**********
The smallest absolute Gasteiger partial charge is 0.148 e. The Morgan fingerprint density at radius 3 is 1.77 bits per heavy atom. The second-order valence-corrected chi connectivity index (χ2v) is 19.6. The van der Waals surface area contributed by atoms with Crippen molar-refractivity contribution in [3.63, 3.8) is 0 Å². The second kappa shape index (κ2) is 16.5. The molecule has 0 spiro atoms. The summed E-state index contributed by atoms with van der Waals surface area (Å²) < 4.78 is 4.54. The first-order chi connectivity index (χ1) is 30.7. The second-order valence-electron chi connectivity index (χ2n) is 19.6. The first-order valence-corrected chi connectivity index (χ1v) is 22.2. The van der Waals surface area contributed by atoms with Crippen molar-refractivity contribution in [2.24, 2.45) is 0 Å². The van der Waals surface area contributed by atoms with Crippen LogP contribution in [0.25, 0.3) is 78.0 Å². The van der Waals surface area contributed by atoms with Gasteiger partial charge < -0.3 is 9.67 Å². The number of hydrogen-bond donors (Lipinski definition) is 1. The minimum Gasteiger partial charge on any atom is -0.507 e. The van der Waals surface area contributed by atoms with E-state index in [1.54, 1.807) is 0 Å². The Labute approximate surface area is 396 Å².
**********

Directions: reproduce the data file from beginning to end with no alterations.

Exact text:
The smallest absolute Gasteiger partial charge is 0.148 e. The Morgan fingerprint density at radius 3 is 1.77 bits per heavy atom. The second-order valence-corrected chi connectivity index (χ2v) is 19.6. The van der Waals surface area contributed by atoms with Crippen molar-refractivity contribution in [3.63, 3.8) is 0 Å². The second kappa shape index (κ2) is 16.5. The molecule has 0 spiro atoms. The summed E-state index contributed by atoms with van der Waals surface area (Å²) < 4.78 is 4.54. The first-order chi connectivity index (χ1) is 30.7. The second-order valence-electron chi connectivity index (χ2n) is 19.6. The first-order valence-corrected chi connectivity index (χ1v) is 22.2. The van der Waals surface area contributed by atoms with Crippen molar-refractivity contribution in [2.24, 2.45) is 0 Å². The van der Waals surface area contributed by atoms with Crippen LogP contribution in [0.25, 0.3) is 78.0 Å². The van der Waals surface area contributed by atoms with Gasteiger partial charge < -0.3 is 9.67 Å². The number of hydrogen-bond donors (Lipinski definition) is 1. The minimum Gasteiger partial charge on any atom is -0.507 e. The van der Waals surface area contributed by atoms with E-state index in [1.54, 1.807) is 0 Å². The Labute approximate surface area is 396 Å².